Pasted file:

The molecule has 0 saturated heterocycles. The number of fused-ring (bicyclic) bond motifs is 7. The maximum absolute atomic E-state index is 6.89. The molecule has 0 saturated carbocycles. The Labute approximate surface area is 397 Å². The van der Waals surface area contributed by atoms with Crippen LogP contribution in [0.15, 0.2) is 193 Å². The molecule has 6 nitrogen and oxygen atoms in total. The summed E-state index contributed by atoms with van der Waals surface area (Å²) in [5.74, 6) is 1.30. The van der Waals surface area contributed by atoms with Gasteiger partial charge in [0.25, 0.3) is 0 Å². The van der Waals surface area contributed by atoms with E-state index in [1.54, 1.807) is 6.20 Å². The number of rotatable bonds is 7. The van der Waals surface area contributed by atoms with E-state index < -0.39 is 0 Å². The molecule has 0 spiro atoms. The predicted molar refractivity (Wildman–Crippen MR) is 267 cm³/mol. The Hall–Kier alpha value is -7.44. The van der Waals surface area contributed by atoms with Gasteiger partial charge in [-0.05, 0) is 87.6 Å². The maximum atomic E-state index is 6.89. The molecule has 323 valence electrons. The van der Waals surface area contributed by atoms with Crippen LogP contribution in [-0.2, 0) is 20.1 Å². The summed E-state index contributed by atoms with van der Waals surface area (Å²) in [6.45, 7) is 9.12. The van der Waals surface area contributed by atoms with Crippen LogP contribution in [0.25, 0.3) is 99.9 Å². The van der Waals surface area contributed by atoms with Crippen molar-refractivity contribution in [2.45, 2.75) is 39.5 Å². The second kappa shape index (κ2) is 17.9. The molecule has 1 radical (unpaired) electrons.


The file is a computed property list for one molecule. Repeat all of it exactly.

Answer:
The molecule has 0 saturated heterocycles. The number of fused-ring (bicyclic) bond motifs is 7. The maximum absolute atomic E-state index is 6.89. The molecule has 0 saturated carbocycles. The Labute approximate surface area is 397 Å². The van der Waals surface area contributed by atoms with Crippen LogP contribution in [0.15, 0.2) is 193 Å². The molecule has 6 nitrogen and oxygen atoms in total. The summed E-state index contributed by atoms with van der Waals surface area (Å²) in [5.74, 6) is 1.30. The van der Waals surface area contributed by atoms with Gasteiger partial charge in [0.25, 0.3) is 0 Å². The van der Waals surface area contributed by atoms with E-state index in [1.54, 1.807) is 6.20 Å². The number of rotatable bonds is 7. The van der Waals surface area contributed by atoms with E-state index < -0.39 is 0 Å². The molecule has 0 spiro atoms. The predicted molar refractivity (Wildman–Crippen MR) is 267 cm³/mol. The Hall–Kier alpha value is -7.44. The van der Waals surface area contributed by atoms with Gasteiger partial charge in [-0.05, 0) is 87.6 Å². The maximum atomic E-state index is 6.89. The molecule has 323 valence electrons. The van der Waals surface area contributed by atoms with Crippen LogP contribution in [-0.2, 0) is 20.1 Å². The summed E-state index contributed by atoms with van der Waals surface area (Å²) in [6.45, 7) is 9.12. The van der Waals surface area contributed by atoms with Crippen LogP contribution in [0.25, 0.3) is 99.9 Å². The van der Waals surface area contributed by atoms with Crippen molar-refractivity contribution in [2.45, 2.75) is 39.5 Å². The second kappa shape index (κ2) is 17.9. The molecule has 1 radical (unpaired) electrons.